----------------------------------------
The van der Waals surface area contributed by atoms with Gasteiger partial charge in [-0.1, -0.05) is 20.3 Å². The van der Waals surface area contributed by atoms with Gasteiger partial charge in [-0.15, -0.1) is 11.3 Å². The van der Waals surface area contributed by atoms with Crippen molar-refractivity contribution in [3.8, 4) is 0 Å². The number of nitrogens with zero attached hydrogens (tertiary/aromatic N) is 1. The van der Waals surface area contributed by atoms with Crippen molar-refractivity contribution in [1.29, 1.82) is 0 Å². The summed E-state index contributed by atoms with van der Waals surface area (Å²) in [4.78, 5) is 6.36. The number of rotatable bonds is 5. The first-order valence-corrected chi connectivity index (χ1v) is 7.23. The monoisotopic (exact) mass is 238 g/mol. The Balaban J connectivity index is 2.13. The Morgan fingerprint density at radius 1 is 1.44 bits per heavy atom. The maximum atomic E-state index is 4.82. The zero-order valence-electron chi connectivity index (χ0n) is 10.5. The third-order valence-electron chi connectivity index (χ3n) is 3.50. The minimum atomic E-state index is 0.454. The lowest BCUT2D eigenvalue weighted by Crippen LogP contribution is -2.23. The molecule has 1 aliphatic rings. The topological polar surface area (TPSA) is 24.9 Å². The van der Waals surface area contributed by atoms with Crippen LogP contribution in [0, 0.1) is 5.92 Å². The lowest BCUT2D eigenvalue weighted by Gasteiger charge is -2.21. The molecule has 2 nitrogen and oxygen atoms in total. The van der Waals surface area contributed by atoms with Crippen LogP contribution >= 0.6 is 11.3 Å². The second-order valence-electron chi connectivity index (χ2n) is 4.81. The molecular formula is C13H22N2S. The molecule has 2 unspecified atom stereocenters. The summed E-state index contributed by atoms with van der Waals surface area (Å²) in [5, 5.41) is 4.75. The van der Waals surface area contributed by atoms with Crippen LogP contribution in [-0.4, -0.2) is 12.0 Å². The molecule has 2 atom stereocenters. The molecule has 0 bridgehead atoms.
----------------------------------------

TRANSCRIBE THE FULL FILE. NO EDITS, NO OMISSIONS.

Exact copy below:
The van der Waals surface area contributed by atoms with Gasteiger partial charge in [-0.1, -0.05) is 20.3 Å². The van der Waals surface area contributed by atoms with Gasteiger partial charge in [-0.15, -0.1) is 11.3 Å². The van der Waals surface area contributed by atoms with Crippen molar-refractivity contribution in [3.8, 4) is 0 Å². The number of nitrogens with zero attached hydrogens (tertiary/aromatic N) is 1. The van der Waals surface area contributed by atoms with Crippen molar-refractivity contribution in [1.29, 1.82) is 0 Å². The summed E-state index contributed by atoms with van der Waals surface area (Å²) in [4.78, 5) is 6.36. The number of rotatable bonds is 5. The first-order valence-corrected chi connectivity index (χ1v) is 7.23. The monoisotopic (exact) mass is 238 g/mol. The Balaban J connectivity index is 2.13. The Morgan fingerprint density at radius 1 is 1.44 bits per heavy atom. The maximum atomic E-state index is 4.82. The zero-order valence-electron chi connectivity index (χ0n) is 10.5. The third-order valence-electron chi connectivity index (χ3n) is 3.50. The minimum atomic E-state index is 0.454. The lowest BCUT2D eigenvalue weighted by Crippen LogP contribution is -2.23. The molecule has 1 aliphatic rings. The topological polar surface area (TPSA) is 24.9 Å². The van der Waals surface area contributed by atoms with Crippen LogP contribution in [0, 0.1) is 5.92 Å². The lowest BCUT2D eigenvalue weighted by Gasteiger charge is -2.21. The molecule has 2 nitrogen and oxygen atoms in total. The van der Waals surface area contributed by atoms with Crippen LogP contribution >= 0.6 is 11.3 Å². The second-order valence-electron chi connectivity index (χ2n) is 4.81. The molecular formula is C13H22N2S. The molecule has 2 unspecified atom stereocenters. The summed E-state index contributed by atoms with van der Waals surface area (Å²) in [5, 5.41) is 4.75. The van der Waals surface area contributed by atoms with Crippen LogP contribution in [-0.4, -0.2) is 12.0 Å². The molecule has 2 atom stereocenters. The molecule has 0 bridgehead atoms.